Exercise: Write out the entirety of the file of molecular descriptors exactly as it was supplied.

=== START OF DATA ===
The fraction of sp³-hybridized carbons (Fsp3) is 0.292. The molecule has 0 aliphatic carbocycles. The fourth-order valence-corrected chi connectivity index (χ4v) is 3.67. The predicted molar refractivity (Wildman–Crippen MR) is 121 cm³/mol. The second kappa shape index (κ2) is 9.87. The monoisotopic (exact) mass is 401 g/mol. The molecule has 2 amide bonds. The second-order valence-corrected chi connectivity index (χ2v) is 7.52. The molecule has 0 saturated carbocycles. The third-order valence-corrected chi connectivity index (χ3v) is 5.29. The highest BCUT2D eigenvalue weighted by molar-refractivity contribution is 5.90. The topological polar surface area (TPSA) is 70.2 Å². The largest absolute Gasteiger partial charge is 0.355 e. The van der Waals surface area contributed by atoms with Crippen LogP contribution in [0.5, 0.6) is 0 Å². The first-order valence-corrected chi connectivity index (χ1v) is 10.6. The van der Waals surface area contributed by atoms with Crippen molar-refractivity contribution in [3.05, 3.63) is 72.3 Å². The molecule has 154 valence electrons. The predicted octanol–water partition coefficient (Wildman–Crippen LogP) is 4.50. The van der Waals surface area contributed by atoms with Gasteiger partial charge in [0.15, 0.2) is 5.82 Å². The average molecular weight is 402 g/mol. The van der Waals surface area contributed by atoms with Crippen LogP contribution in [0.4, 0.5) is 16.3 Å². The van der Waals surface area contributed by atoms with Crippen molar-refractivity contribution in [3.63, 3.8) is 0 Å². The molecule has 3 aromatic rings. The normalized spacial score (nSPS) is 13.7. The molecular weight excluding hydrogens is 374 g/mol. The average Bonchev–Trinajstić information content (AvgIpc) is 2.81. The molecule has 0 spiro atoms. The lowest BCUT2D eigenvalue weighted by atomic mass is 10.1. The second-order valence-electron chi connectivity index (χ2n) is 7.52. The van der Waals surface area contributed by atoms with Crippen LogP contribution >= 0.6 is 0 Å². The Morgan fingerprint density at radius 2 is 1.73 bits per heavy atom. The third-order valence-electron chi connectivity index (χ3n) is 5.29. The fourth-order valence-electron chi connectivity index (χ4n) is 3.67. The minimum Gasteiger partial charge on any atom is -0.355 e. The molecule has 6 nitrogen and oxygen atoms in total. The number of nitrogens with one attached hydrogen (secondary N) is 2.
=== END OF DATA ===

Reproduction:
The fraction of sp³-hybridized carbons (Fsp3) is 0.292. The molecule has 0 aliphatic carbocycles. The fourth-order valence-corrected chi connectivity index (χ4v) is 3.67. The predicted molar refractivity (Wildman–Crippen MR) is 121 cm³/mol. The second kappa shape index (κ2) is 9.87. The monoisotopic (exact) mass is 401 g/mol. The molecule has 2 amide bonds. The second-order valence-corrected chi connectivity index (χ2v) is 7.52. The molecule has 0 saturated carbocycles. The third-order valence-corrected chi connectivity index (χ3v) is 5.29. The highest BCUT2D eigenvalue weighted by molar-refractivity contribution is 5.90. The topological polar surface area (TPSA) is 70.2 Å². The largest absolute Gasteiger partial charge is 0.355 e. The van der Waals surface area contributed by atoms with Crippen LogP contribution in [0.5, 0.6) is 0 Å². The first-order valence-corrected chi connectivity index (χ1v) is 10.6. The van der Waals surface area contributed by atoms with Crippen molar-refractivity contribution in [3.05, 3.63) is 72.3 Å². The molecule has 154 valence electrons. The predicted octanol–water partition coefficient (Wildman–Crippen LogP) is 4.50. The van der Waals surface area contributed by atoms with Gasteiger partial charge in [0.15, 0.2) is 5.82 Å². The average molecular weight is 402 g/mol. The van der Waals surface area contributed by atoms with Crippen LogP contribution in [0.4, 0.5) is 16.3 Å². The van der Waals surface area contributed by atoms with Crippen molar-refractivity contribution in [3.63, 3.8) is 0 Å². The molecule has 3 aromatic rings. The normalized spacial score (nSPS) is 13.7. The molecular weight excluding hydrogens is 374 g/mol. The average Bonchev–Trinajstić information content (AvgIpc) is 2.81. The molecule has 0 spiro atoms. The lowest BCUT2D eigenvalue weighted by atomic mass is 10.1. The second-order valence-electron chi connectivity index (χ2n) is 7.52. The van der Waals surface area contributed by atoms with Crippen LogP contribution >= 0.6 is 0 Å². The Morgan fingerprint density at radius 2 is 1.73 bits per heavy atom. The third-order valence-electron chi connectivity index (χ3n) is 5.29. The fourth-order valence-electron chi connectivity index (χ4n) is 3.67. The minimum Gasteiger partial charge on any atom is -0.355 e. The molecule has 6 nitrogen and oxygen atoms in total. The number of nitrogens with one attached hydrogen (secondary N) is 2.